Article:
Dictionary of National Biography, 1885-1900/Sigebert (d.637?)

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SIGEBERT (d. 637?), king of the East-Angles, was brother of Earpwald, king of the East-Angles, and probably a stepson of Redwald [q. v.], Earpwald's father. He was driven into exile by Redwald's enmity, took refuge in Gaul, and remained there during Earpwald's reign. While he was there he was baptised, and became devout and learned. After the death of Earpwald, who was slain by a heathen named Ricbert about 627, East-Anglia relapsed into heathenism, and was apparently in a state of anarchy for three years, at the end of which Sigebert became king, in or about 631, and at once set about the conversion of his people. In this work he was greatly aided by Bishop Felix [see Felix, Saint], who perhaps came over with him from Gaul, and whose see he placed at Dunwich in Suffolk. He also received the Irish missionary Fursa [q. v.], and gave him land to build a monastery at Cnobheresburg, now Burghcastle, in Suffolk. During his exile he had become well acquainted with the monastic schools of Gaul, and with the help of Felix established a school for boys in his kingdom after their model, bringing masters and teachers for it from Canterbury. His religious feelings led him to resign his kingdom to his kinsman Egrice, who had previously governed part of it, to receive the tonsure, and to enter a monastery that he had founded, said to have been Bedrichsworth, the later Bury St. Edmunds. After some time the Mercians, under their king Penda [q. v.], invaded East-Anglia, and the people, finding themselves unable to repel the invasion, besought Sigebert to lead them; for he had beforetime been a strenuous warrior. Sorely against his will they took him from his monastery and made him march with them at the head of a fine army; but, mindful of his profession, he would not carry any arms save a rod. He and Egrice were slain, and his army was totally defeated, about 637. Bishop Stubbs notes that Pits says that some letters of Sigebert to Desiderius, bishop of Cahors (d. 655), were preserved at St. Gallen, and the statement is repeated elsewhere. There can, however, be no doubt that it is founded on a confusion between the East-Anglian king and Sigibert, king of Austrasia (reigned 638–56), two letters from whom to Desiderius are printed by Canisius in his ‘Antiquæ Lectiones,’ i. 646, 649. On the ground that Sigebert founded a school in East-Anglia, it was hotly debated between the champions of the antiquity of Oxford and of Cambridge in the sixteenth century whether he was the founder of the university of Cambridge.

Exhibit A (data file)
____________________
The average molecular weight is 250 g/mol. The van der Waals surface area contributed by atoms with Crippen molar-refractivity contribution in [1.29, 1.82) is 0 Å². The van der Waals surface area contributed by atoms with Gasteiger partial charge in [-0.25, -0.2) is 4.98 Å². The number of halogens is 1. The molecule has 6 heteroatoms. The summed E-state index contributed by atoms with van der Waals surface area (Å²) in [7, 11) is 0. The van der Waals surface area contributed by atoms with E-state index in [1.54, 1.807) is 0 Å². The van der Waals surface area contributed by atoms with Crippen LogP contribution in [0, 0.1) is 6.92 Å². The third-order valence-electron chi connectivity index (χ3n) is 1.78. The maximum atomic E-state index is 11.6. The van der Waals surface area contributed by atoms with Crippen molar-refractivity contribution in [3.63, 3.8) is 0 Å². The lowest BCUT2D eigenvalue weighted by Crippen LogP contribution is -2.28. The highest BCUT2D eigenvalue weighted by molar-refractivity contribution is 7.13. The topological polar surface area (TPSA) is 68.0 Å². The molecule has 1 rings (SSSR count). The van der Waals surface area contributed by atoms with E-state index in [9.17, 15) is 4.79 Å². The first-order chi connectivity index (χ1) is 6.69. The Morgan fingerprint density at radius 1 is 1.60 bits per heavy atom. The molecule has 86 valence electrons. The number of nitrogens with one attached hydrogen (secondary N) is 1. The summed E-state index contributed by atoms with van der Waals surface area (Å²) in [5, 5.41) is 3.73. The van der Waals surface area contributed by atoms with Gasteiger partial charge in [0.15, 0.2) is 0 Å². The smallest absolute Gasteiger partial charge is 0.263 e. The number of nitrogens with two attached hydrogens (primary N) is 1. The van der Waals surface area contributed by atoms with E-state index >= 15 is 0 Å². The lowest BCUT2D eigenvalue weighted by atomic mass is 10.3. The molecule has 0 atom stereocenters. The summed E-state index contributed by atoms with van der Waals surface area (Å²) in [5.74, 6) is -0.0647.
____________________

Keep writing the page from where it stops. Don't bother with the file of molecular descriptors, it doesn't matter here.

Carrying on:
[Bede's Hist. Eccles. ii. 15, iii. 18; Will. Malm. Gesta Regum, i. c. 97, Gesta Pontiff. p. 147 (both Rolls Ser.); Liber Eliensis, i. c. 1 (Anglia Chris. Soc.); Dugdale's Monasticon, iii. 98; Bale's Script. Brit. Cat. cent. i. 78; Pits, De Angliæ Script. p. 108; Tanner's Bibl. Brit. p. 672; T. Caius's Vindiciæ, pp. 296 sq.; Parker's Early Hist. of Oxford, pp. 25–37, 311 (Oxf. Hist. Soc.).]

W. H.